Two weeks after the seeds germinate thin the young spinach seedlings to 4 inches apart (10 cm). By then, the seedlings should be at least 2 inches (5 cm) tall. Simply grab them from the base and pull them out by hand. The thinnings are edible and make a wonderful addition to a spring salad.

Water

Water your spinach regularly, keeping the soil moist but not soaked. In warm weather, you may need to water it at least twice a week. If you allow the soil to dry out, the spinach will bolt even if the weather is not very hot. A great solution is installing a drip irrigation system with a timer, which will help you keep the soil evenly moist without too much work. You can also add some mulch between the plants to help preserve soil moisture.

Fertilizers

Spinach is a heavy feeder. If you’ve planted it in rich, organic soil, it shouldn’t need any fertilizers for the first month after the seeds have sprouted. But after a month, or once you start harvesting the leaves, you will need to give it a dose of water soluble plant food once every 2 – 3 weeks. Fish emulsion is a great choice, or you can use a fertilizer solution that’s rich in nitrogen. Check the instructions on the label for the recommended dosage and how often to apply it.

When and How to Harvest Spinach

Spinach takes around 40 to 50 days to grow from seed. You can start harvesting spinach when the leaves are at least 2 inches (5 cm) in size. Use the cut-and-come-again method to harvest, and start with the older, outer leaves. The more often you pick, the more your spinach will grow, but make sure you leave a few leaves on each plant so that it continues to thrive.

Spinach leaves taste better when young. If you leave it in the soil for too long, spinach begins to turn bitter, and will eventually bolt. When the days get too hot, it’s best to just pull out the plant from the soil and start a new crop later in the growing season.

One of the best things about spinach is that the entire plant is edible — this includes roots and even flowers, if your spinach has bolted. Spinach is best eaten fresh, or lightly blanched, steamed, or sauteed.

bloomsdale spinach

Storing Spinach

You can keep fresh spinach in the crisper drawer of your fridge for a week or so, wrapped in paper towels, and placed in a sealed container. Don’t wash spinach until you’re ready to use it, or it will mold. If the leaves and stems have a bit of garden dirt on them, simply give them a light shake to get rid of the worst bits.

For long-term storage, wash and blanch the spinach leaves for 30 seconds, then keep them in the freezer for up to 12 months. You can also freeze spinach without blanching by putting it straight in a freezer bag. Blanching will help the leaves retain their flavor, color, and texture, so it’s best if you don’t skip this step.

Common Spinach Pests and Diseases

Spinach is tolerant to most pests and diseases, especially when grown in an organic garden. However, spinach crops growing in very damp conditions can be susceptible to plant diseases such as blue mold, downy mildew, and fusarium wilt. To prevent such problems, thin your plants to avoid overcrowding, and harvest the bottom leaves regularly. It’s also best to water your spinach in the morning, preferably from below, using a drip irrigation system or soaker hose.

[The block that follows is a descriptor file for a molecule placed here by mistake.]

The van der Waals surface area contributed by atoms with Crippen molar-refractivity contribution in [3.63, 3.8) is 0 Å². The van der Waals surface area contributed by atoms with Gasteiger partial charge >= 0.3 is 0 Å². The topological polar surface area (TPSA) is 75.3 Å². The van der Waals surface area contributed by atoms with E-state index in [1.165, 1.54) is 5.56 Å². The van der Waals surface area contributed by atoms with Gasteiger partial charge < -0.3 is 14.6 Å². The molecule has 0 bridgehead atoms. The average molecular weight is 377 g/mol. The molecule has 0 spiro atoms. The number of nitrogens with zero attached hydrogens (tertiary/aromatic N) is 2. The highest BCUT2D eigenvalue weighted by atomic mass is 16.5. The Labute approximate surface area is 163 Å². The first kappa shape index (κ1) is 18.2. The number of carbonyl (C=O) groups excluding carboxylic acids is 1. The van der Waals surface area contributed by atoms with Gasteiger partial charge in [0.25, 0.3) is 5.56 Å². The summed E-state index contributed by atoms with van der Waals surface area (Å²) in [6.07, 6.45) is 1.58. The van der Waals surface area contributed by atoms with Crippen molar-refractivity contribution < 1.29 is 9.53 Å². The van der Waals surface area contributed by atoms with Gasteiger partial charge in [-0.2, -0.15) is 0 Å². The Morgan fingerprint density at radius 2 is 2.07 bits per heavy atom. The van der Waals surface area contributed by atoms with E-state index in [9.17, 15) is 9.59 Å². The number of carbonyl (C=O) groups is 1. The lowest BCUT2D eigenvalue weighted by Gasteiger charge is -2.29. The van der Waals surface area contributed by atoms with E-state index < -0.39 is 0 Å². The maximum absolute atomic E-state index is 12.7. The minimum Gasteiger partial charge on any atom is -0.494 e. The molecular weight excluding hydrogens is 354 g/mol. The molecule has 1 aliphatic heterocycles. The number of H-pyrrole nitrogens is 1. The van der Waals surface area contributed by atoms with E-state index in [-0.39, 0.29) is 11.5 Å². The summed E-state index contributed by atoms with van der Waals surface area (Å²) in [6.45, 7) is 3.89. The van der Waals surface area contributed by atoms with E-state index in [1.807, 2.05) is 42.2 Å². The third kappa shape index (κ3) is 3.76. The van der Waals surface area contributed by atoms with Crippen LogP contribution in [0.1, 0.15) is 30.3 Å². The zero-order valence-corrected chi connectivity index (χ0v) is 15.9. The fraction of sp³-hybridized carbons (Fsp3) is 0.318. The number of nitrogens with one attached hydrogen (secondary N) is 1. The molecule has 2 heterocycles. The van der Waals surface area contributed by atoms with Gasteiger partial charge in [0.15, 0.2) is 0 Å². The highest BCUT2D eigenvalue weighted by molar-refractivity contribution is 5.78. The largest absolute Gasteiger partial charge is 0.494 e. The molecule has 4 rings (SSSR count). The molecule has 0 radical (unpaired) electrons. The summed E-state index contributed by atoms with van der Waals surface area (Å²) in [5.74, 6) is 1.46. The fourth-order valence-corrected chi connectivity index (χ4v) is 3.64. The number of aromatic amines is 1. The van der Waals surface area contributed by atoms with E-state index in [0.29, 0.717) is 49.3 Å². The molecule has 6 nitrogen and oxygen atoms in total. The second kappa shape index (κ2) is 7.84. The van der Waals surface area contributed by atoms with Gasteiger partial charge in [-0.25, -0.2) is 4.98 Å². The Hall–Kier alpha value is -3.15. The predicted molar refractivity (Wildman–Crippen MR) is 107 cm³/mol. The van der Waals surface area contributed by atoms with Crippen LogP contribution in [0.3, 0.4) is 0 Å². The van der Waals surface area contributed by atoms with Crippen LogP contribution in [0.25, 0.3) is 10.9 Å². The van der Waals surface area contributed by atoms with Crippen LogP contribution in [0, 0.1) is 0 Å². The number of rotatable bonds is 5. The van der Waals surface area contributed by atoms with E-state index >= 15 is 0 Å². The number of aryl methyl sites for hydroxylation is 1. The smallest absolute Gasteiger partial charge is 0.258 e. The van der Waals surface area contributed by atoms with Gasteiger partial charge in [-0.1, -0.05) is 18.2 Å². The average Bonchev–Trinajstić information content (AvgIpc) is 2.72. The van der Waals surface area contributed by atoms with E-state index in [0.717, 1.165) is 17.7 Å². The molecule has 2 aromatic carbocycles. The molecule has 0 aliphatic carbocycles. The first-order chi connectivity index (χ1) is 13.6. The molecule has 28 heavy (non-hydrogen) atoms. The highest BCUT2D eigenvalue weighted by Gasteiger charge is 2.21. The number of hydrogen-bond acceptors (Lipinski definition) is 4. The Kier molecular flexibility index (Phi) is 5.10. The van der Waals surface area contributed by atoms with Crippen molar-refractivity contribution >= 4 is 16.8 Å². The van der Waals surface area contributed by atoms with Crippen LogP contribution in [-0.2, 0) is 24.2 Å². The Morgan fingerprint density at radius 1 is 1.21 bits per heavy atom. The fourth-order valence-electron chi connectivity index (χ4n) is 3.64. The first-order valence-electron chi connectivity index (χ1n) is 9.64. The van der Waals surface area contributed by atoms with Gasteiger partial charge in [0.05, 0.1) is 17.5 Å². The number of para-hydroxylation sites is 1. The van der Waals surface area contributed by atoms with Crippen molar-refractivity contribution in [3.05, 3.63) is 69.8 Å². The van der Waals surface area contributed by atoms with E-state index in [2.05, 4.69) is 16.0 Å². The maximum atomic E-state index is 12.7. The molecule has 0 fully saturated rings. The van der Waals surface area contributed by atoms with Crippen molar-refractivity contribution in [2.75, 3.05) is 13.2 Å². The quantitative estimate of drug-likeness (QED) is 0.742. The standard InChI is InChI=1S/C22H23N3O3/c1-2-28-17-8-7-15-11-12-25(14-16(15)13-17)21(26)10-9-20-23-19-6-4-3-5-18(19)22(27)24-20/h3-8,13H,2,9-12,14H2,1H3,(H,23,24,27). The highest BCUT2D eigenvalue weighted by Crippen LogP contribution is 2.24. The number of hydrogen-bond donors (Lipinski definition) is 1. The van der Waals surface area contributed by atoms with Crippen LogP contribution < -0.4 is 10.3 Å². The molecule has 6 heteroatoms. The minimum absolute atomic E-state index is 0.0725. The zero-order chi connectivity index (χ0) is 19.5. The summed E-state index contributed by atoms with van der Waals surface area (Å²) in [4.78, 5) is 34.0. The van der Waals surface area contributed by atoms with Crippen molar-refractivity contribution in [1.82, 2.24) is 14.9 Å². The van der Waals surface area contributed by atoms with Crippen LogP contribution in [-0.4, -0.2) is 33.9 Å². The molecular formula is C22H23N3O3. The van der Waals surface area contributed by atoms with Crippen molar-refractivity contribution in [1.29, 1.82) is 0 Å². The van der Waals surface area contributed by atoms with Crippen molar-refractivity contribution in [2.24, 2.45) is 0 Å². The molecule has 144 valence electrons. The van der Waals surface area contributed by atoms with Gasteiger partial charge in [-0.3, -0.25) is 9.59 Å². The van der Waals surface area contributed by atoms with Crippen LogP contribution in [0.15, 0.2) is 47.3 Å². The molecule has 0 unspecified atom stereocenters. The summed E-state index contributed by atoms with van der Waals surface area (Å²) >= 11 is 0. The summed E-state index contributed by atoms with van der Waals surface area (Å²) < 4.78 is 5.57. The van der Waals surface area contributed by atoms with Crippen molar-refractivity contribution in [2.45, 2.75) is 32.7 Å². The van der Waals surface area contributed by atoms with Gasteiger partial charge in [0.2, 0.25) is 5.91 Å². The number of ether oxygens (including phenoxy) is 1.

Common spinach pests include aphids and leaf miners. Aphids are easy to get rid of by hosing down the plants and applying an insecticidal soap solution. For leaf miners, prune the damaged leaves, and if the whole plant is infected, simply pull it out and discard it. You can also use insecticidal sprays such as Spinosad if you’re dealing with severe infestations, but keep in mind that this will also harm beneficial insects such as ladybirds and bees.

Companion Planting With Spinach

One of the best spinach companion plants are beans and peas. Both these crops help fix nitrogen in the soil. If you plant spinach in the early spring, you should be done harvesting it by the time beans and peas grow tall enough to shade it. After you’ve harvested your legumes in early fall, they will leave behind nitrogen-enriched soil, perfect for sowing a late-season spinach crop.

You can also grow spinach together with onions, garlic, tomatoes, eggplants, cauliflower, broccoli, melons, cucumbers, and carrots. Radishes, orache, and lettuce are also great picks, as they have the same growing requirements as spinach, and can be harvested around the same time. If you want to deter pests, nasturtium is a wonderful companion plant for spinach, efficiently keeping it safe from aphids.

Spinach harvested

How to Grow Spinach Indoors

Spinach is easy to grow in pots. Also, when grown indoors, it’s easier to keep it safe from pests, and you can even enjoy fresh, homegrown spinach in the height of summer. The best varieties to grow for indoor spinach crops are smooth-leaf ones, which mature faster and don’t take up too much space.

To grow spinach in containers, sow seeds 2 inches apart (5 cm) in a quality potting mix, and put the container in a spot where it receives at least 6 hours of natural light. Keep the soil moist and thin the spinach seedlings when they are a week old. Plants should be ready for harvesting 40 to 45 days after sowing.

How to Grow Spinach Without Seeds

The only way to grow spinach without seeds is using the cut-and-come-again method on an established spinach plant. As you harvest, pick as many of the mature leaves as you can, but leave a few of the younger leaves in the center or the crown. Care for the plant as usual, and your spinach will continue to grow.

Growing spinach doesn’t take a lot of gardening know-how. Once you know the basics, you’ll find this an easy-to-grow vegetable that will keep your green fingers busy throughout spring and fall. So now that you know how spinach is grown, it’s time to grab a seed packet and a shovel and start planting your own.